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C. Gena - Interfacce Utente Intelligenti: interazione uomo-robot e interfacce neurali (Brain Computer Interfaces)

Intelligent User Interfaces (IUI) aims at improving the symbiosis between humans and computers by merging two research fields: Artificial Intelligence (AI) and Human-Computer Interaction (HCI). This may involve including intelligent capabilities in the interface in order to improve performance, usability and experience in critical ways. It may also involve designing an interface that effectively leverages human skills and capabilities, so that human performance with an application improves. We are currently putting a lot of research efforts in two fields belonging to IUI

- Human Robot Interaction (HRI) is a field of study dedicated to understanding, designing, and evaluating robotic systems for use by, or with, humans [Goodrich 2007]. Our research focus is on social and educational robots. Social robots are autonomous robots that interact with people by engaging in social-emotive behaviors, skills, capacities, and rules attached to their collaborative role. They are able to recognize each other and engage in social interactions, they possess histories (perceive and interpret the world in terms of their own experience), and they explicitly communicate with and learn from each other. We are working for projects aimed at using social robots in welcoming and assistive tasks in public offices and in museums, and also for assisting clinicians during therapies. Educational robotics is a methodology that allows children to learn thanks to robots. It teaches children and young people to build a robot from scratch and to program it. In our smart HCI lab (Turin University, Computer Science Department in collaboration with the ICxT innovation center) we are designing and realizing an educational robot called Wolly. Currently, the robot is made of a very common hobby robotic kit and is able to move on wheels, to recognize and express emotions, and perform basic dialogue strategies.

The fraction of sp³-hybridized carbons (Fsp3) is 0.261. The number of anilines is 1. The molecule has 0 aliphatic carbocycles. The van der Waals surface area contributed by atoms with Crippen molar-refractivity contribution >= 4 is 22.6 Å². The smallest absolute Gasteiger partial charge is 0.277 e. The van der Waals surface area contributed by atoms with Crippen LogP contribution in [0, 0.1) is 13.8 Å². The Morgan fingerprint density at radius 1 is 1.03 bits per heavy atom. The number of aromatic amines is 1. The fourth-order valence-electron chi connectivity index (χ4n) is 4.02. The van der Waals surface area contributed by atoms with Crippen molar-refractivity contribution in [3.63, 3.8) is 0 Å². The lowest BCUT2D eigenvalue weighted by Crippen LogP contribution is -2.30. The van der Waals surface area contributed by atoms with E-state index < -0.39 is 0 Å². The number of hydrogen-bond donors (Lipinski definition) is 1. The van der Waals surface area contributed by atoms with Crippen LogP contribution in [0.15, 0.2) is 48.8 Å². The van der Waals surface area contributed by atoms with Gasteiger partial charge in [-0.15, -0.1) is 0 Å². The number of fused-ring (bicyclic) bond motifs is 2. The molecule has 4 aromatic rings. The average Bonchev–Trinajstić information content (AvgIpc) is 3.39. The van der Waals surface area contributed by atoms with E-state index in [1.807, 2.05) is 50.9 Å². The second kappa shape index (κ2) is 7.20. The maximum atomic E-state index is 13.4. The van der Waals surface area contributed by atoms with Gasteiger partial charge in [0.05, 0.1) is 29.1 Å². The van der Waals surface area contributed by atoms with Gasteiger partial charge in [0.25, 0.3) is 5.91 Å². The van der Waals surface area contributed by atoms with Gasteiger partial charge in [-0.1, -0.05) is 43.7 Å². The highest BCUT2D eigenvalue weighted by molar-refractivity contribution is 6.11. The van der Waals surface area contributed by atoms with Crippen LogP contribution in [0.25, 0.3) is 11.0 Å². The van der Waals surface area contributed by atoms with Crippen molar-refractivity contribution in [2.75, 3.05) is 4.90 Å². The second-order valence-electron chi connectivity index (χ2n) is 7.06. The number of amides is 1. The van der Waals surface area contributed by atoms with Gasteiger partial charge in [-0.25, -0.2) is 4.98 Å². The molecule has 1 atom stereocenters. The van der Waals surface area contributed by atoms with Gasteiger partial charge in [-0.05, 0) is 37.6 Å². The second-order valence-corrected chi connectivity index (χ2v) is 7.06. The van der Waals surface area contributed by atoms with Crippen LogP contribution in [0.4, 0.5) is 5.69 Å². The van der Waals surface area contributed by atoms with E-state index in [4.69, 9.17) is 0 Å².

- Brain Computer Interfaces (BCI), are interfaces that put the user in communication with an electronic device through the brain activity produced by the user herself. Non-invasive BCI are mainly based on electroencephalographic (EEG) signals. In these systems, users are able to manipulate their brain activity to produce signals that will then be used to control computers or communication devices without the aid of motor movements. Our current research is focused on i) active BCIs applications for assistance to patients with reduced or absent mobility, as in the case of SLA patients in LIS or CLIS. We experimented BCIs to control robot movements, and, in conjunction to eye-tracking techniques, also for chatting with a robot; and ii) passive BCI applications that can be used to recognize mental states, like the user’s emotional state (in particular the level of engagement) during the interaction or according to a received stimulus.


Website and contact address: http://www.di.unito.it/~cgena/research.html

HRI TEAM Cristina Gena, Claudio Mattutino, Alessandro Mazzei, Ilaria Lombardi, Gianni Forlastro Ongoing and future collaborations with Federica Cena, Fabiana Vernero, Antonio Lieto, Rossana Damiano, Marco Botta, Rosa Meo
Dipartimento di Informatica
Universita' di Torino

BCI TEAM Cristina Gena, Claudio Mattutino
Universita' di Torino

Andrea Calvo, Silvestro Roatta
Dipartimento di Neuroscienze
Universita' di Torino